Losing a Pet is Like Losing a Member of Your Family and It’s So Much Harder Than I Ever Expected.

Our family pet, Tucker. 
Losing a pet, or in this case man’s best friend, is like losing a member of your family. That is why the death of a dog can be so hard and heartbreaking.  Yesterday I got the call I knew was coming, but couldn’t fathom the conversation.  My sister was calling to tell me our parents were putting our family dog to sleep. Tucker, our golden retriever, was 14 years old and could barely stand, walk or hear. Regardless of his physical health, we all felt like he was still sharp as a tack. He got excited every time you got out the tennis ball to throw around. And even though he couldn’t jump, he wanted to still play and have fun like he did when he was a puppy.
 
I knew mom and dad had been toying with the hard decision for weeks. Yet actually coming to terms with this fact was harder than I ever imagined.  Even though it was just a dog, a pet, losing Tucker was like losing a child for them and a sibling for me.  It hurt so much to think about my parents letting him go.  I remember getting him like it was yesterday. I returned home from college for Easter and hoping we could rescue an older dog.  After several months of waiting we threw caution to the wind and bought our family a puppy.
 
We showed up to breeder, and knew right away which puppy was ours. Tucker was a little skittish, the funny one of the group. My dad said you have to look into their eyes and see if they are the right one for you. Tucker picked my dad just as much as Dad picked Tucker. It was love at first sight.
 
Our story isn’t that much different than so many others out there.  Over the years, we fell more in love with our furry brother. He was a part of our family and everyone knew Tucker throughout the neighborhood. It didn’t take long for friends and family alike to fall in love, too. He was a gorgeous dog and constantly followed my mom around the house with socks and a stuffed animal in his mouth. Tucker also lived for fishing with my dad. He would stand in ankle deep water for hours trying to catch a fish. My dad would finally reel one in and Tucker was almost afraid of it, but that wouldn’t stop him from trying.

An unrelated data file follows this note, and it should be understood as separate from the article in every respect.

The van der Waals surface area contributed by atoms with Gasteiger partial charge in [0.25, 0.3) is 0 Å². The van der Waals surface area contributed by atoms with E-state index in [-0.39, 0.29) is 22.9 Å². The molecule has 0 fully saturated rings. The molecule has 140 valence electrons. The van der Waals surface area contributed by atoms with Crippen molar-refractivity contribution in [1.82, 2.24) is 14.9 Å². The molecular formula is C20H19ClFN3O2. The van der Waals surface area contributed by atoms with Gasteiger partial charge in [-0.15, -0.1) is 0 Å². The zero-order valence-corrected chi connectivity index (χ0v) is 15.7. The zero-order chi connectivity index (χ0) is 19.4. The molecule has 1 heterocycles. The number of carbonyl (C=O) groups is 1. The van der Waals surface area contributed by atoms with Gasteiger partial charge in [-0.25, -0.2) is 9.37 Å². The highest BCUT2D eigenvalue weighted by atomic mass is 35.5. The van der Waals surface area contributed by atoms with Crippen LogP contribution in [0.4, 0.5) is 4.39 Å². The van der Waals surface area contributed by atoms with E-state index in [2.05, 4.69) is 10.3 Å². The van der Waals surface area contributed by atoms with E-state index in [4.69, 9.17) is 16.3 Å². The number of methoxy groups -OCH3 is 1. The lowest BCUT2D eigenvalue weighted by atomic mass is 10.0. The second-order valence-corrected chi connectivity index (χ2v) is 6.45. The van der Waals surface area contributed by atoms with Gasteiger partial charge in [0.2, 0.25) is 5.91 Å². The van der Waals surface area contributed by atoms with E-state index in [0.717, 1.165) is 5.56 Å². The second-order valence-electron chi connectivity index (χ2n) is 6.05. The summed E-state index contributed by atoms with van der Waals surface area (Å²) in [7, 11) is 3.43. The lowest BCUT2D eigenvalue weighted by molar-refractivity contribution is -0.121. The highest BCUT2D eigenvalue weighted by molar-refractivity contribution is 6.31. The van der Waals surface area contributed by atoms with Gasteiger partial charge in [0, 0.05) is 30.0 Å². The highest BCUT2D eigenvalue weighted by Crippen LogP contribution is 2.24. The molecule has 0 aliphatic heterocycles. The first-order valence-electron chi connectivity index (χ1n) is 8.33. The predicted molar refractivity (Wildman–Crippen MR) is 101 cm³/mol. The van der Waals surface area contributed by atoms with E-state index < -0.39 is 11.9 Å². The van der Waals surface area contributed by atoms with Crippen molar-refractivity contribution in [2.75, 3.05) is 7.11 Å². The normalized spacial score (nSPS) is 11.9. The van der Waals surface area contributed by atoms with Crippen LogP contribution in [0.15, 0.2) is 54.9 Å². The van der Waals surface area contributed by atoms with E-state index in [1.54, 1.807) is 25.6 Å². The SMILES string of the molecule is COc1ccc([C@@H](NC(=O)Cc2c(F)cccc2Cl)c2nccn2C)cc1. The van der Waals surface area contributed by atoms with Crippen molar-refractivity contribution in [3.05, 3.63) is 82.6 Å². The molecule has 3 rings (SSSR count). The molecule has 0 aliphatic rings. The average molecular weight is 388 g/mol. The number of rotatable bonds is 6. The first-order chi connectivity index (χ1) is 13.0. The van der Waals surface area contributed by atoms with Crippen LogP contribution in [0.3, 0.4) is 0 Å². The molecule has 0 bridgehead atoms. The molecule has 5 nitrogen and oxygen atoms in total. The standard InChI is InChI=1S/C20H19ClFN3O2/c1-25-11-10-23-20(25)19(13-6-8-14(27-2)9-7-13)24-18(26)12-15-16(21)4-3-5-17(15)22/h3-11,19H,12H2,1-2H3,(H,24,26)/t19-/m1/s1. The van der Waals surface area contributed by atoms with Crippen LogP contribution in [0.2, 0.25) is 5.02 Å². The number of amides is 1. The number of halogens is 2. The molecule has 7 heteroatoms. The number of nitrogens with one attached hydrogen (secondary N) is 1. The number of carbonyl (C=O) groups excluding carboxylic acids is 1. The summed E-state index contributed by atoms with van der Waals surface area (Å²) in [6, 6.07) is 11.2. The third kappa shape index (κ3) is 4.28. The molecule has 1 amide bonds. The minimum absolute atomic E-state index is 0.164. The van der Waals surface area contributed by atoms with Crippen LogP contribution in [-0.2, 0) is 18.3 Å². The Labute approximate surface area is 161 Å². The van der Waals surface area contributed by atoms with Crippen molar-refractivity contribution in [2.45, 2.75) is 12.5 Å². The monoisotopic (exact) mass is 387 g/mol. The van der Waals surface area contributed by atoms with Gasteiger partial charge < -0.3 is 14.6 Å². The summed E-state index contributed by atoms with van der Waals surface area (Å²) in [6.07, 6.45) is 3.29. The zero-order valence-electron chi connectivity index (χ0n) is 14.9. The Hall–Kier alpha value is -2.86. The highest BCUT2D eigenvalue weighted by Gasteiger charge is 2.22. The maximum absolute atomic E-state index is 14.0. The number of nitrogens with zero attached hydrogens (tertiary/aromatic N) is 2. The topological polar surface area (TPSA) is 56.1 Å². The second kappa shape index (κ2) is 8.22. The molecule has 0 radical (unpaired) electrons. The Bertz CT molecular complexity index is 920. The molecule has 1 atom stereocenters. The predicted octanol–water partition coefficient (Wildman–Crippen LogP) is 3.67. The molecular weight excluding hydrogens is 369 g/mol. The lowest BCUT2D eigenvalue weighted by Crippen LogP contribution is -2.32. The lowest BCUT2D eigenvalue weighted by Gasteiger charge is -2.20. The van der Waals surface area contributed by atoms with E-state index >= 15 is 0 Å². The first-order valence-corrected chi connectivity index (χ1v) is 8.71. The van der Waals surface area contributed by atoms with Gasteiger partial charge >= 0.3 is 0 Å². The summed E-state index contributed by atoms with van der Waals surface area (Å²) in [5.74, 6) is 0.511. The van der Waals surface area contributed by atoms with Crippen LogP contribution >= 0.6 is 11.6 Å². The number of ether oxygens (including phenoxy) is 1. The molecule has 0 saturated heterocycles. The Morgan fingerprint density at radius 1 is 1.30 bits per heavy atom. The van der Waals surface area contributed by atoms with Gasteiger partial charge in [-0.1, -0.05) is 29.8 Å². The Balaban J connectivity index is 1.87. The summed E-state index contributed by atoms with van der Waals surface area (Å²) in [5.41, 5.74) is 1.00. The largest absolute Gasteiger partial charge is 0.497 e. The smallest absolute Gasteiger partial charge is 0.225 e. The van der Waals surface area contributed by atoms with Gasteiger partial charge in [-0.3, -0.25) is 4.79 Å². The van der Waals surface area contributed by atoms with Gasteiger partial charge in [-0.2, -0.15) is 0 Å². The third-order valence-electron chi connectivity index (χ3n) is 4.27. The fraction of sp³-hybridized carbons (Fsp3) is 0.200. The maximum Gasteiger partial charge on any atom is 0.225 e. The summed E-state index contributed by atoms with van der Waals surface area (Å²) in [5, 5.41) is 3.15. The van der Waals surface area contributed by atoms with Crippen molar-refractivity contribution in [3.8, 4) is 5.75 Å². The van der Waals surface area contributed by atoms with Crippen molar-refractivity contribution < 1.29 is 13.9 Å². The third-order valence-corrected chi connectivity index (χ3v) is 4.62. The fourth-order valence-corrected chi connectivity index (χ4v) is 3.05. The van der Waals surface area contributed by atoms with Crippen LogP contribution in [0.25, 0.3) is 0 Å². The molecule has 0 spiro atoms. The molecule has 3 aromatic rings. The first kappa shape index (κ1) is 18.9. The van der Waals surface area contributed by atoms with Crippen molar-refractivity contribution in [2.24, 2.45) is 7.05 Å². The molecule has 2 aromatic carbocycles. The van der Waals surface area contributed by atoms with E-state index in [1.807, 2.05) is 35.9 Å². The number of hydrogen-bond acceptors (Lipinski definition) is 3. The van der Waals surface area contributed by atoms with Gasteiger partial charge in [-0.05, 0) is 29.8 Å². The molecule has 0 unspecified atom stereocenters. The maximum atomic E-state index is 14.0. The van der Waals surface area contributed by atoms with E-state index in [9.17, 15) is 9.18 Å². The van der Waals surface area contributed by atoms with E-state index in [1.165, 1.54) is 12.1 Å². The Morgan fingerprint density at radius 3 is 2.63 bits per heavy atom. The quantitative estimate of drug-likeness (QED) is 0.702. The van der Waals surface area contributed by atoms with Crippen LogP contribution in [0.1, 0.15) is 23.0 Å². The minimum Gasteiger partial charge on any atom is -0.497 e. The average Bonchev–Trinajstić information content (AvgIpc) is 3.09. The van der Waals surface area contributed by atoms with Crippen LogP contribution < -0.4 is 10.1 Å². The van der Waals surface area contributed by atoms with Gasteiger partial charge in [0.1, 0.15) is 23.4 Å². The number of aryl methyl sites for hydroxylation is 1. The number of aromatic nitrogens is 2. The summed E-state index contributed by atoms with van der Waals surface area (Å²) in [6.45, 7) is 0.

As the years went on, my sister and I grew up and moved out of the house, but Tucker never stopped being our dog. His health yo-yo’ed up and down, but he was always ready to play. When I had my son last March, I wondered how Tucker would respond to the new baby that was taking all the attention. He acted much like I thought he would, with little pause and reaction. They co-existed well and it warms my heart to think about Andrew climbing all over Tucker on a recent visit to my parents.
 
Andrew won’t really get know Tucker, but I feel so fortunate to have been able to call him my dog for the last 14 years. Memories with our pets can last a lifetime. During a conversation with my mom last night she told me something that will stick with me forever. She said, “You know, when we got Tuck, I really felt like it completed our family.” My husband and I don’t have a dog yet, but I can only hope when we do get one, they are half the companion that Tucker was to us all.
 
So many of us have lost a pet and I can safely say it never gets easier to deal with. They say that dogs are man’s best friend.  I can confidently say that was never truer than in the life of Tucker. Rest in peace buddy; hope you are catching lots of fish up there.
Tucker

For those of you dealing with the loss of a pet, I always find this poem to offers comfort: Rainbow Bridge

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